AUSTIN, Texas – December 2009 — Flexibility is the key to running a successful concert hall that needs to accommodate both amplified and symphonic events. With that in mind, the University of Texas at Austin’s Performing Arts Center recently chose to add a new L-ACOUSTICS sound system to its 2,924-seat Bass Concert Hall.
To compensate for the hall’s challenging acoustics, Houston-based Hariel Enterprises installed multiple arrays of KUDO, KIVA and ARCS enclosures as per the design specified by JaffeHolden of Norwalk, CT. “The venue lacked speech intelligibility,” recalls Mark Holden, owner/design principal, “and was far too live-sounding with long RT60s at the critical mid-frequencies.”
In initial discussions with JaffeHolden, the technical crew at UT Austin’s PAC had some specific ideas regarding loudspeaker selection. “We were looking for
a brand that would be recognized by visiting acts,”
the Center’s audio supervisor, Adam Dudley, offers, “and which could help us avoid rentals. In essence, we wanted this to be a viable house system that could be augmented by an artist’s touring cabinets, if necessary. Flexibility was our key criterion; plus it’s no secret that L-ACOUSTICS rigs sound excellent. Also, because Bass Concert Hall is such a tall environment, we needed to ensure that sound from a center cluster could cover the entire seating area and reach the rear of the balconies. The primary array is made up of eight KUDO cabinets arranged one above the other some 40 feet above the stage and thrust 20 feet out into the auditorium.”
A lower-center array, located in the corner of the proscenium some 10 feet below the main cluster, comprises six ultra-compact KIVA cabinets and a pair of ARCS constant-curvature cabinets angled downwards to cover the front seating areas. The two upper-side arrays, located at the same height as the center array, comprise a pair of ARCS cabinets per side situated 26 feet off the centerline.
Three horizontally arrayed ARCS cabinets beneath two SB28 subwoofers per side make up the stage-located arrays. “These cabinets are arranged to fire into the center of the hall,” Dudley continues. “They can also be flown 16 feet above the stage, if necessary.” Furthermore, six compact coaxial 8XT cabinets mounted on brackets along the stage apron cover the front seating areas.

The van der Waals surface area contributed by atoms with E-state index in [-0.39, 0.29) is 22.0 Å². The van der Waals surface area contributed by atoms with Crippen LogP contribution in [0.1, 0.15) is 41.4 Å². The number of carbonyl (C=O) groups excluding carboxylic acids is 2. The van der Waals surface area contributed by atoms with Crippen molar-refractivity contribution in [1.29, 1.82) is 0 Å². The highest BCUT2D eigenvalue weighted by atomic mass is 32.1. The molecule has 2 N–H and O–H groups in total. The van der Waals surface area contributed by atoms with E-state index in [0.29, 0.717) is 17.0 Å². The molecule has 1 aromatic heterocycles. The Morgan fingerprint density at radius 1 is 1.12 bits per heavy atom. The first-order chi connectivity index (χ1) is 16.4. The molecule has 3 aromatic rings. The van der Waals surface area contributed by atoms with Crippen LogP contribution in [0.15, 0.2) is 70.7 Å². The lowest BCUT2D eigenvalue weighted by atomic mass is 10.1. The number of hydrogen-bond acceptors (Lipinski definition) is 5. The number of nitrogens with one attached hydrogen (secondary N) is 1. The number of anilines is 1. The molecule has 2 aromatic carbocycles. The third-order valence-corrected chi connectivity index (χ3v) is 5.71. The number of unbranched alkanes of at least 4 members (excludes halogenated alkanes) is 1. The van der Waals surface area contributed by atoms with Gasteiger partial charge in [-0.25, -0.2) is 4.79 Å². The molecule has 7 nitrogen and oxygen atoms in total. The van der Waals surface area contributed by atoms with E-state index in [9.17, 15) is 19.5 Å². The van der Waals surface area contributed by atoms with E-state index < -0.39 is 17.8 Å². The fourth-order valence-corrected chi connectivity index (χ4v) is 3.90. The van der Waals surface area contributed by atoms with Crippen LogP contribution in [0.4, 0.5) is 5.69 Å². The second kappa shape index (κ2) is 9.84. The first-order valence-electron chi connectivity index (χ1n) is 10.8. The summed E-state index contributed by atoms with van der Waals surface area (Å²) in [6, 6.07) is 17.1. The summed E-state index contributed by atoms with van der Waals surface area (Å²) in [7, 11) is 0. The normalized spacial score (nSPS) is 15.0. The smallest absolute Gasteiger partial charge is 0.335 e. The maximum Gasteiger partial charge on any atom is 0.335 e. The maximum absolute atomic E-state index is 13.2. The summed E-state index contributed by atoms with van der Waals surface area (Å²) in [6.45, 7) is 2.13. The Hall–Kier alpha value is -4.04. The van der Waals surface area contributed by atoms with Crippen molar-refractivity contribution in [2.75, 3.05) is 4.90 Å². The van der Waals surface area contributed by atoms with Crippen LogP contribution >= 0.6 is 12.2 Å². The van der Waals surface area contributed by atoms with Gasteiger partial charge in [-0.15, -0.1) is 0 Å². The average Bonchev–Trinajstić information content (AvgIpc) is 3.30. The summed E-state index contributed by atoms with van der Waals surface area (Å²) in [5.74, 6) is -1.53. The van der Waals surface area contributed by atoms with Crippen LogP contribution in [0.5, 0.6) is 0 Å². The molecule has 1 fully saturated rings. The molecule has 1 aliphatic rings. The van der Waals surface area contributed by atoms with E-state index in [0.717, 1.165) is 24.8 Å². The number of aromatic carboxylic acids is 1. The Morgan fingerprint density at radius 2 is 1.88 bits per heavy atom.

A rack of L-ACOUSTICS LA4 and LA8 Amplified Controllers are located in the rear of the auditorium several levels above the front-of-house mix location. The LA4 units power the KIVA and smaller cabinets, while LA8 drive the larger KUDO and ARCS systems. During the final tuning process, Dudley used a laptop PC to control the LA4/8 units via an Ethernet link. “That way,” he explains, “we could adjust all playback system parameters from within the hall itself.”
“The difference between the older sound system and this new one is like night and day,” Dudley concludes. “We have the peace of mind that comes from a system capable of delivering whatever the audience needs, and the flexibility to address the ever-changing needs of our performance programs. L-ACOUSTICS was pivotal to that success.”
L-ACOUSTICS is a leading innovator and manufacturer of high-performance loudspeakers, amplifiers and signal processing devices for touring and installed sound markets. Known around the globe for pioneering and championing the modern line array loudspeaker concept with V-DOSC, the company has received numerous accolades for its K1, KUDO, KIVA, ARCS, XT coaxial loudspeaker systems and SB line of subwoofer enclosures, all powered and processed with the LA4 and LA8 amplified controllers in fulfillment of a “total system approach.” L-ACOUSTICS products for the North American market are manufactured and distributed by L-ACOUSTICS US of Oxnard, California.
Loudspeaker photo credit: Curt Yowell
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